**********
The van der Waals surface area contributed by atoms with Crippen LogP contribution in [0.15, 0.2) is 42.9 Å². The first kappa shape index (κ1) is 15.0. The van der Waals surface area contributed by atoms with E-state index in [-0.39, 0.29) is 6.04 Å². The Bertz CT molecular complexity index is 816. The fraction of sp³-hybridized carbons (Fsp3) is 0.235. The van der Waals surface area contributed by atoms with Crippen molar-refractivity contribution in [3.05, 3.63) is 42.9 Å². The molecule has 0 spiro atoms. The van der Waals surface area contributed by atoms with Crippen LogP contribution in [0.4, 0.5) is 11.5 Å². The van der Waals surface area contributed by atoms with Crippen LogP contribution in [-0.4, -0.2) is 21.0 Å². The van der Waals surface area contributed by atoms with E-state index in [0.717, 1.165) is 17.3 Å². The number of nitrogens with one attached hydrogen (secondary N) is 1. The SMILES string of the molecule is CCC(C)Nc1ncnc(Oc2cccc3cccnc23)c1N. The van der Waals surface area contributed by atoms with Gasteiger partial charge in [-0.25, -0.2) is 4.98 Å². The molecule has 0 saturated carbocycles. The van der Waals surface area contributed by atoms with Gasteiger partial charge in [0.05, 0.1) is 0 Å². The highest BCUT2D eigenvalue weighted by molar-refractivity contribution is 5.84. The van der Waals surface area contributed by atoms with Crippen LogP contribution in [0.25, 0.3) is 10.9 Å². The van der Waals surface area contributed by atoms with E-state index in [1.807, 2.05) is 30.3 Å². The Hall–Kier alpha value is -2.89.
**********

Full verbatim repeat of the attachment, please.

The van der Waals surface area contributed by atoms with Crippen LogP contribution in [0.15, 0.2) is 42.9 Å². The first kappa shape index (κ1) is 15.0. The van der Waals surface area contributed by atoms with E-state index in [-0.39, 0.29) is 6.04 Å². The Bertz CT molecular complexity index is 816. The fraction of sp³-hybridized carbons (Fsp3) is 0.235. The van der Waals surface area contributed by atoms with Crippen molar-refractivity contribution in [3.05, 3.63) is 42.9 Å². The molecule has 0 spiro atoms. The van der Waals surface area contributed by atoms with Crippen LogP contribution in [0.4, 0.5) is 11.5 Å². The van der Waals surface area contributed by atoms with Crippen LogP contribution in [-0.4, -0.2) is 21.0 Å². The van der Waals surface area contributed by atoms with E-state index in [0.717, 1.165) is 17.3 Å². The number of nitrogens with one attached hydrogen (secondary N) is 1. The SMILES string of the molecule is CCC(C)Nc1ncnc(Oc2cccc3cccnc23)c1N. The van der Waals surface area contributed by atoms with Gasteiger partial charge in [-0.25, -0.2) is 4.98 Å². The molecule has 0 saturated carbocycles. The van der Waals surface area contributed by atoms with Gasteiger partial charge in [0.05, 0.1) is 0 Å². The highest BCUT2D eigenvalue weighted by molar-refractivity contribution is 5.84. The van der Waals surface area contributed by atoms with Crippen LogP contribution in [0.25, 0.3) is 10.9 Å². The van der Waals surface area contributed by atoms with E-state index in [1.807, 2.05) is 30.3 Å². The Hall–Kier alpha value is -2.89.